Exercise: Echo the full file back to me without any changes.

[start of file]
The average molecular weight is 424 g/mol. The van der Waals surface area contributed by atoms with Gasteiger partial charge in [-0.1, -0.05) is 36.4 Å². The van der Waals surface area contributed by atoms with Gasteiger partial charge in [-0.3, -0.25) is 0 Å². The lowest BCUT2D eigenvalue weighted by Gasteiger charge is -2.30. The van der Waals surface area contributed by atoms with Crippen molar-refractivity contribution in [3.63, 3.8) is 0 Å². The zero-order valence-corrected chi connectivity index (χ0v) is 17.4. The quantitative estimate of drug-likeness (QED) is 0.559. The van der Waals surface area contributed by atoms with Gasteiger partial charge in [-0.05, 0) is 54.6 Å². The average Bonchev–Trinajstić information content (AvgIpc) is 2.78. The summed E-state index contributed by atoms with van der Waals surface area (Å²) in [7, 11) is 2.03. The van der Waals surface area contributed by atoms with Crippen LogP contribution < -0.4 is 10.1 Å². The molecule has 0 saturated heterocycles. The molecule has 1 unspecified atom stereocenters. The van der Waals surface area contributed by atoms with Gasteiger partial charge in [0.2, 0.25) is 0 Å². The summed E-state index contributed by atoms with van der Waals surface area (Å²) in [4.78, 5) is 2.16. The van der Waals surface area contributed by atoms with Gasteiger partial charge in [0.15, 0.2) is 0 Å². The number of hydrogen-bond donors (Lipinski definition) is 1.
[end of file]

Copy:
The average molecular weight is 424 g/mol. The van der Waals surface area contributed by atoms with Gasteiger partial charge in [-0.1, -0.05) is 36.4 Å². The van der Waals surface area contributed by atoms with Gasteiger partial charge in [-0.3, -0.25) is 0 Å². The lowest BCUT2D eigenvalue weighted by Gasteiger charge is -2.30. The van der Waals surface area contributed by atoms with Crippen molar-refractivity contribution in [3.63, 3.8) is 0 Å². The zero-order valence-corrected chi connectivity index (χ0v) is 17.4. The quantitative estimate of drug-likeness (QED) is 0.559. The van der Waals surface area contributed by atoms with Gasteiger partial charge in [-0.05, 0) is 54.6 Å². The average Bonchev–Trinajstić information content (AvgIpc) is 2.78. The summed E-state index contributed by atoms with van der Waals surface area (Å²) in [7, 11) is 2.03. The van der Waals surface area contributed by atoms with Crippen LogP contribution < -0.4 is 10.1 Å². The molecule has 0 saturated heterocycles. The molecule has 1 unspecified atom stereocenters. The van der Waals surface area contributed by atoms with Gasteiger partial charge in [0.2, 0.25) is 0 Å². The summed E-state index contributed by atoms with van der Waals surface area (Å²) in [4.78, 5) is 2.16. The van der Waals surface area contributed by atoms with Gasteiger partial charge in [0.15, 0.2) is 0 Å². The number of hydrogen-bond donors (Lipinski definition) is 1.